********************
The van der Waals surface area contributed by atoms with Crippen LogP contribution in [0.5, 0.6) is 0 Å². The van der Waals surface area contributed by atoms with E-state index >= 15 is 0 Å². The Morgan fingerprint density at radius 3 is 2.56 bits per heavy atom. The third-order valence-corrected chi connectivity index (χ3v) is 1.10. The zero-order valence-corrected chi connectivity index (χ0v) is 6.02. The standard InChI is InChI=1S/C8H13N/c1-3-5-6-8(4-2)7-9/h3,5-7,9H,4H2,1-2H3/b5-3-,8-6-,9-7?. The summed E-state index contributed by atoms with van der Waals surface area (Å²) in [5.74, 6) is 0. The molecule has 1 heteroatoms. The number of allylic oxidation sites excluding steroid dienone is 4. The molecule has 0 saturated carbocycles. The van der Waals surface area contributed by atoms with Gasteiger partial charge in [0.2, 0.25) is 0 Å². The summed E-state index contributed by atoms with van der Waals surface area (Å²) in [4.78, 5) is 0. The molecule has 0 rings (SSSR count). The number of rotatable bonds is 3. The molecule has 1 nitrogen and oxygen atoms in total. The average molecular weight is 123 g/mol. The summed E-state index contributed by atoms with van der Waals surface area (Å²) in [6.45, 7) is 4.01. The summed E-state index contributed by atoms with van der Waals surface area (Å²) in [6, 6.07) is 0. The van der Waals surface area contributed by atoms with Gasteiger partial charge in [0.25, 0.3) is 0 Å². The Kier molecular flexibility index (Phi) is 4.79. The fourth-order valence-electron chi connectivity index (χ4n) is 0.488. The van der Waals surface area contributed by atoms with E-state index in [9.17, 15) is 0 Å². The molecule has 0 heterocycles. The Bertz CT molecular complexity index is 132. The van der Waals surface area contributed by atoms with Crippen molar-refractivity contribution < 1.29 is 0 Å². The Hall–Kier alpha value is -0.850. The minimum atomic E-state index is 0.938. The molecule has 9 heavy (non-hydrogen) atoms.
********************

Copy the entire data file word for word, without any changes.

The van der Waals surface area contributed by atoms with Crippen LogP contribution in [0.5, 0.6) is 0 Å². The van der Waals surface area contributed by atoms with E-state index >= 15 is 0 Å². The Morgan fingerprint density at radius 3 is 2.56 bits per heavy atom. The third-order valence-corrected chi connectivity index (χ3v) is 1.10. The zero-order valence-corrected chi connectivity index (χ0v) is 6.02. The standard InChI is InChI=1S/C8H13N/c1-3-5-6-8(4-2)7-9/h3,5-7,9H,4H2,1-2H3/b5-3-,8-6-,9-7?. The summed E-state index contributed by atoms with van der Waals surface area (Å²) in [5.74, 6) is 0. The molecule has 1 heteroatoms. The number of allylic oxidation sites excluding steroid dienone is 4. The molecule has 0 saturated carbocycles. The van der Waals surface area contributed by atoms with Gasteiger partial charge in [0.2, 0.25) is 0 Å². The summed E-state index contributed by atoms with van der Waals surface area (Å²) in [4.78, 5) is 0. The molecule has 0 rings (SSSR count). The number of rotatable bonds is 3. The molecule has 1 nitrogen and oxygen atoms in total. The average molecular weight is 123 g/mol. The summed E-state index contributed by atoms with van der Waals surface area (Å²) in [6.45, 7) is 4.01. The summed E-state index contributed by atoms with van der Waals surface area (Å²) in [6, 6.07) is 0. The van der Waals surface area contributed by atoms with Gasteiger partial charge in [0.25, 0.3) is 0 Å². The Kier molecular flexibility index (Phi) is 4.79. The fourth-order valence-electron chi connectivity index (χ4n) is 0.488. The van der Waals surface area contributed by atoms with E-state index in [9.17, 15) is 0 Å². The molecule has 0 heterocycles. The Bertz CT molecular complexity index is 132. The van der Waals surface area contributed by atoms with Crippen molar-refractivity contribution < 1.29 is 0 Å². The Hall–Kier alpha value is -0.850. The minimum atomic E-state index is 0.938. The molecule has 9 heavy (non-hydrogen) atoms.